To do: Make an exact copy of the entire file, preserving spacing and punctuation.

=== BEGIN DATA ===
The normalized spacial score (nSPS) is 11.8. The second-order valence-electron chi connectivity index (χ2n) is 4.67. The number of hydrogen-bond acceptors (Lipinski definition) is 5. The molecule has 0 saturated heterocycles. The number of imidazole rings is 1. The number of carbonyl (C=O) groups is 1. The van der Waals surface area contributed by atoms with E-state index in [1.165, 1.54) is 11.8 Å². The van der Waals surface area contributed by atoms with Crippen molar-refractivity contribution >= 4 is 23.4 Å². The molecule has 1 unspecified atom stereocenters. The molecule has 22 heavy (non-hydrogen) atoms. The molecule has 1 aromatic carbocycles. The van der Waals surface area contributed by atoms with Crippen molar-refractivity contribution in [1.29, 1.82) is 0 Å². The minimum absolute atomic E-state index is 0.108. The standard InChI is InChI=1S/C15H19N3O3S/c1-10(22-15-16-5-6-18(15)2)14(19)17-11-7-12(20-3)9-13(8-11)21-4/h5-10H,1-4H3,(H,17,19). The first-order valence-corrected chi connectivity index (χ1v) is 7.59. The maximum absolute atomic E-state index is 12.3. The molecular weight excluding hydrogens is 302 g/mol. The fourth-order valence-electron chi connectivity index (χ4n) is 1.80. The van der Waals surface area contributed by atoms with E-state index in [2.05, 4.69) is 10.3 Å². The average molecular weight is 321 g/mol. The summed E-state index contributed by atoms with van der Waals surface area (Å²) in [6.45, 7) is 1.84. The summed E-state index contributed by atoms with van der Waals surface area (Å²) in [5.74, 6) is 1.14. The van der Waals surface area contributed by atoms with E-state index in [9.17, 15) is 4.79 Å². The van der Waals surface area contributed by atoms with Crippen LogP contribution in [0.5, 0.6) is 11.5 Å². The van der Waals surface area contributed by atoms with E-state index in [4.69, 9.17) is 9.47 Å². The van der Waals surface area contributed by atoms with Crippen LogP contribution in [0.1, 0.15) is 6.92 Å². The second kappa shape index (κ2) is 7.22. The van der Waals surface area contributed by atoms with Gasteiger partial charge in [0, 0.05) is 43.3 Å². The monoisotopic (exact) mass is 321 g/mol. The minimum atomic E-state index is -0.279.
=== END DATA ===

The normalized spacial score (nSPS) is 11.8. The second-order valence-electron chi connectivity index (χ2n) is 4.67. The number of hydrogen-bond acceptors (Lipinski definition) is 5. The molecule has 0 saturated heterocycles. The number of imidazole rings is 1. The number of carbonyl (C=O) groups is 1. The van der Waals surface area contributed by atoms with E-state index in [1.165, 1.54) is 11.8 Å². The van der Waals surface area contributed by atoms with Crippen molar-refractivity contribution >= 4 is 23.4 Å². The molecule has 1 unspecified atom stereocenters. The molecule has 22 heavy (non-hydrogen) atoms. The molecule has 1 aromatic carbocycles. The van der Waals surface area contributed by atoms with Crippen molar-refractivity contribution in [1.29, 1.82) is 0 Å². The minimum absolute atomic E-state index is 0.108. The standard InChI is InChI=1S/C15H19N3O3S/c1-10(22-15-16-5-6-18(15)2)14(19)17-11-7-12(20-3)9-13(8-11)21-4/h5-10H,1-4H3,(H,17,19). The first-order valence-corrected chi connectivity index (χ1v) is 7.59. The maximum absolute atomic E-state index is 12.3. The molecular weight excluding hydrogens is 302 g/mol. The fourth-order valence-electron chi connectivity index (χ4n) is 1.80. The van der Waals surface area contributed by atoms with E-state index in [2.05, 4.69) is 10.3 Å². The average molecular weight is 321 g/mol. The summed E-state index contributed by atoms with van der Waals surface area (Å²) in [6.45, 7) is 1.84. The summed E-state index contributed by atoms with van der Waals surface area (Å²) in [5.74, 6) is 1.14. The van der Waals surface area contributed by atoms with E-state index in [9.17, 15) is 4.79 Å². The van der Waals surface area contributed by atoms with Crippen LogP contribution in [0.5, 0.6) is 11.5 Å². The van der Waals surface area contributed by atoms with E-state index in [4.69, 9.17) is 9.47 Å². The van der Waals surface area contributed by atoms with Crippen LogP contribution in [0.1, 0.15) is 6.92 Å². The second kappa shape index (κ2) is 7.22. The van der Waals surface area contributed by atoms with Gasteiger partial charge in [0, 0.05) is 43.3 Å². The monoisotopic (exact) mass is 321 g/mol. The minimum atomic E-state index is -0.279.